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The Puzzling Side of Chess

Jeff Coakley

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A Holiday Visit to the Normal Side

For many players, the end of the year is associated with unusual chess problems. This is primarily due to the popular annual series of puzzles at ChessBase.com, selected by grandmaster John Nunn.

In an attempt to maintain the cosmic balance, this edition of The Puzzling Side of Chess crosses over temporarily to "the normal side of chess". For your holiday amusement, we present an assortment of eight standard problems.

So what is normal anyhow? A tricky question, for sure, but perhaps we can agree on this explanation. A normal problem is one which uses the standard board and pieces, follows the rules of standard play, and has no special stipulations other than win, draw, or mate in a certain number of moves.

There are three types of normal chess problems: composed mates, endgame studies, and game positions. Anything else, like the usual fare in this ChessCafe.com column, falls under the category of "puzzles".

Our first position may look like a puzzle, but by definition, we are on the normal side of chess. Problems in which the pieces are placed to form letters or other shapes have been around since the nineteenth century. The most notable examples are by American composers Sam Loyd and Pal Benko.

1

Puzzling Side of Chess
[FEN "8/3PNQ2/2R1b1P1/1P2q2P/1K1pkr1R/
1Pp1n1bP/2P1n1P1/3NBB2 w - - 0 1"]

White to mate in two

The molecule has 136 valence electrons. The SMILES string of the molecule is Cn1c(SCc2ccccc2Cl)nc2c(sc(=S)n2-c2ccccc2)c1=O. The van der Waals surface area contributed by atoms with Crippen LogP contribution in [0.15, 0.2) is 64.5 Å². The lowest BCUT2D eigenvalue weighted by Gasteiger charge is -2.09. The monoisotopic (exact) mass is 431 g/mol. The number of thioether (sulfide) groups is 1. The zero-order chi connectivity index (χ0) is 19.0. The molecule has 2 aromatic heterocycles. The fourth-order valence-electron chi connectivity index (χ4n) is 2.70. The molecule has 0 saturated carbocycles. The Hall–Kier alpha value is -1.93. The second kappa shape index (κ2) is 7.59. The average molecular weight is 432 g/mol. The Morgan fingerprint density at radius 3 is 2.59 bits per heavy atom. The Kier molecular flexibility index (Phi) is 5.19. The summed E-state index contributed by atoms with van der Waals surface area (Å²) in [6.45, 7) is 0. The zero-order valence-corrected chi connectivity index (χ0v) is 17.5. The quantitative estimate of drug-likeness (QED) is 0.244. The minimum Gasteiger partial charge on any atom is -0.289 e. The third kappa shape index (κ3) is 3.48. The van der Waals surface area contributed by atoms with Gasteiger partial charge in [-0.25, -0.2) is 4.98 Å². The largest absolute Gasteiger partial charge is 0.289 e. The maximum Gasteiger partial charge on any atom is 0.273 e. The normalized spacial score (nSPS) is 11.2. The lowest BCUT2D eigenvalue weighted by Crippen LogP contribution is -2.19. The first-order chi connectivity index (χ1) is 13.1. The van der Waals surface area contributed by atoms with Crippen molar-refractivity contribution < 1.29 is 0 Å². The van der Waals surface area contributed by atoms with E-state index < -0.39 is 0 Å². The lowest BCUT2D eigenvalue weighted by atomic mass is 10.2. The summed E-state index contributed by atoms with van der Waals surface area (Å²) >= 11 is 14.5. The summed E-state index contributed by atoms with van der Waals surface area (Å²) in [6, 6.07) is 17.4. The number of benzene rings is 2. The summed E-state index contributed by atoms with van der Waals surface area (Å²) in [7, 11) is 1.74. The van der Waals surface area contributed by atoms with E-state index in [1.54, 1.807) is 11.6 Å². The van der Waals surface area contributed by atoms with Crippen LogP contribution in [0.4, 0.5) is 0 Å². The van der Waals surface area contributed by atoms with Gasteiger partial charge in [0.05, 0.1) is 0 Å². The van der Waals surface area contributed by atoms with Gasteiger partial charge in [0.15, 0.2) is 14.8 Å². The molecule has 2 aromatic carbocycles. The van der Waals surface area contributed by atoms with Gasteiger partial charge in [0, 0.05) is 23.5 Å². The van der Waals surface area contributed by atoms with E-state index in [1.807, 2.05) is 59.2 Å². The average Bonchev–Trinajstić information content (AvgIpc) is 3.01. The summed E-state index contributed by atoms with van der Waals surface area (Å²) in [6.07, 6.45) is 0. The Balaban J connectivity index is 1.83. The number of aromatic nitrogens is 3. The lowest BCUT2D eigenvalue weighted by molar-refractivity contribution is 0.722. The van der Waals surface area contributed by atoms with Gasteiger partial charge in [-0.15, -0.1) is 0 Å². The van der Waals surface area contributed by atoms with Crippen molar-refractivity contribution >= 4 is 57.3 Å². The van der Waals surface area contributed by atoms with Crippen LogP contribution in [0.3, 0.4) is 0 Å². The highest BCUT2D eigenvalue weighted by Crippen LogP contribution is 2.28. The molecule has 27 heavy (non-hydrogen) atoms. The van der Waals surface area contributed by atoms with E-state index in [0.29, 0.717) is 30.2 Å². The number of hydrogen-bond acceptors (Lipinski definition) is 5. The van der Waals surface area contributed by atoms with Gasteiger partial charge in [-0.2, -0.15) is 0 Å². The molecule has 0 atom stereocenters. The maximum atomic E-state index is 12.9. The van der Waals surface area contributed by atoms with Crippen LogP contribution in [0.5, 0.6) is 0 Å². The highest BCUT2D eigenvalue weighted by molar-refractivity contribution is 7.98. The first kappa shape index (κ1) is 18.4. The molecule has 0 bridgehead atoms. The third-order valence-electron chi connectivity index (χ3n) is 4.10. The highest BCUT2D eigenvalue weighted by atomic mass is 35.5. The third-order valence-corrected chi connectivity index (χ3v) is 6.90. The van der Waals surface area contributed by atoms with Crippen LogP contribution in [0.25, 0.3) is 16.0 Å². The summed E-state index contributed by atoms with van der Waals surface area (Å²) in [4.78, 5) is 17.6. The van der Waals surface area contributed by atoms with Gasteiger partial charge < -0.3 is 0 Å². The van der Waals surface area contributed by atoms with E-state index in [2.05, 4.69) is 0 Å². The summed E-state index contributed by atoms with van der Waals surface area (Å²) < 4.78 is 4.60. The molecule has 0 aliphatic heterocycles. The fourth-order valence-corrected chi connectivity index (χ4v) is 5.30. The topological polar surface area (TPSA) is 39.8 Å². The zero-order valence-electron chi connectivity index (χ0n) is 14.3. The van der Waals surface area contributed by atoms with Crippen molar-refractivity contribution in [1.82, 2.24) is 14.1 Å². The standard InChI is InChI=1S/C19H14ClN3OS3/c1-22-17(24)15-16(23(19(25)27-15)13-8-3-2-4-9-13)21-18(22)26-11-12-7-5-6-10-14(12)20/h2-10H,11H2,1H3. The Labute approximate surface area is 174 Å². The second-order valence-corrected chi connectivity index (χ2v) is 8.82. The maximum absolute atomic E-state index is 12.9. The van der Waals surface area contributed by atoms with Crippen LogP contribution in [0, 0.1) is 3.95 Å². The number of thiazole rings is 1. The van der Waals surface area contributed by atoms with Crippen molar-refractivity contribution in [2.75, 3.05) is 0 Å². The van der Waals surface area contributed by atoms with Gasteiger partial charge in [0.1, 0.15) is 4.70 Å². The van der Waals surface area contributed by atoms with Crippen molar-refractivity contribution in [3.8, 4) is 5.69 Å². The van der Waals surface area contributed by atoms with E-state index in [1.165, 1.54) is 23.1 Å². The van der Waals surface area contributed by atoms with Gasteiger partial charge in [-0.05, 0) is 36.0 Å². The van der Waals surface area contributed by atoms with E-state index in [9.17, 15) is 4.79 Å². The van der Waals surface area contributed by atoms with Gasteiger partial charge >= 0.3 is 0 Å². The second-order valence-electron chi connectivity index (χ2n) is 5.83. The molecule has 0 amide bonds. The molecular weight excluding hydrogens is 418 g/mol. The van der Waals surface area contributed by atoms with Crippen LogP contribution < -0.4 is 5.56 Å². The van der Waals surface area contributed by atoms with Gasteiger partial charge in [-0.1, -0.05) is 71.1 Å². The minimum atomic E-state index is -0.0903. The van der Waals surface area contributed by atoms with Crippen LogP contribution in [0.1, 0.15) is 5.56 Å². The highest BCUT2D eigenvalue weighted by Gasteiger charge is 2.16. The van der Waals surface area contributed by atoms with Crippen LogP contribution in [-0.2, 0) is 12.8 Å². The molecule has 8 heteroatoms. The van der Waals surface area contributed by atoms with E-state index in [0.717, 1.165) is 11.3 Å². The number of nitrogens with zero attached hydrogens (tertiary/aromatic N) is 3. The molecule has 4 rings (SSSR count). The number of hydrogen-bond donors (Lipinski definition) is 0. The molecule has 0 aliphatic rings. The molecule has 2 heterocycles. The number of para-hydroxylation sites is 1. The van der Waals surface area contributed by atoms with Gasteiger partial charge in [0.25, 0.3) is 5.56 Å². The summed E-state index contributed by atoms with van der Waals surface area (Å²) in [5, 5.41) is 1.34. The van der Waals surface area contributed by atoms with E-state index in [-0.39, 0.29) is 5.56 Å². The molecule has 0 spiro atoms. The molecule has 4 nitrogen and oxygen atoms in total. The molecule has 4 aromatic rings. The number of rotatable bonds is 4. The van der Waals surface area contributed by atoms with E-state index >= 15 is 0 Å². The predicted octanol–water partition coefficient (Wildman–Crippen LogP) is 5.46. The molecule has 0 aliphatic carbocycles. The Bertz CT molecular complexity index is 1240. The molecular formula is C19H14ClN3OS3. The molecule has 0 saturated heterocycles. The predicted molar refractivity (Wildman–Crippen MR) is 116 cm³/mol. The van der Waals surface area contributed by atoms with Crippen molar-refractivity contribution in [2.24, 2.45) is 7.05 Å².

The problem itself is not very difficult, but I hope you like the sentiment of the design.

Puzzling Side of Chess
PIECE ON EARTH

Composed problems give us the means to demonstrate possibilities on a chessboard that would never occur in a regular game. Check out this position.

2

Puzzling Side of Chess
[FEN "7Q/8/4B3/8/8/4k3/8/R3K2R w KQ - 0 0"]

White to mate in two

The next mate in two is the traditional sort that is often found in chess columns. A lone black king succumbs once again to an overwhelming superiority of white forces. Sometimes it doesn't seem fair.

3

Puzzling Side of Chess
[FEN "3R4/6N1/5k2/4N3/R7/8/6K1/Q7 w - - 0 1"]

White to mate in two

There is nothing puzzling about the following problem. It's a normal game position with White to mate in three. We are definitely on the practical side of chess. As a coach and teacher, that's where I generally hang out.

4

Puzzling Side of Chess
[FEN "3Q4/kp4q1/1p1p3p/8/4P1n1/8/6PP/
1R4K1 w - - 0 0"]

White to mate in 3

Now that we're in a serious mood, here is an intriguing endgame study that shows two paradoxical aspects of chess. It is a revision of a position first published by Dutch master and composer Nico Cortlever (1915-1995).

White is down two pawns in a queen ending. The usual hope in this situation is to draw by perpetual check. But in this case, White can set their sights higher.

5

Puzzling Side of Chess
[FEN "8/8/6p1/7p/6qk/4Q3/7K/8 w - - 0 0"]

White to win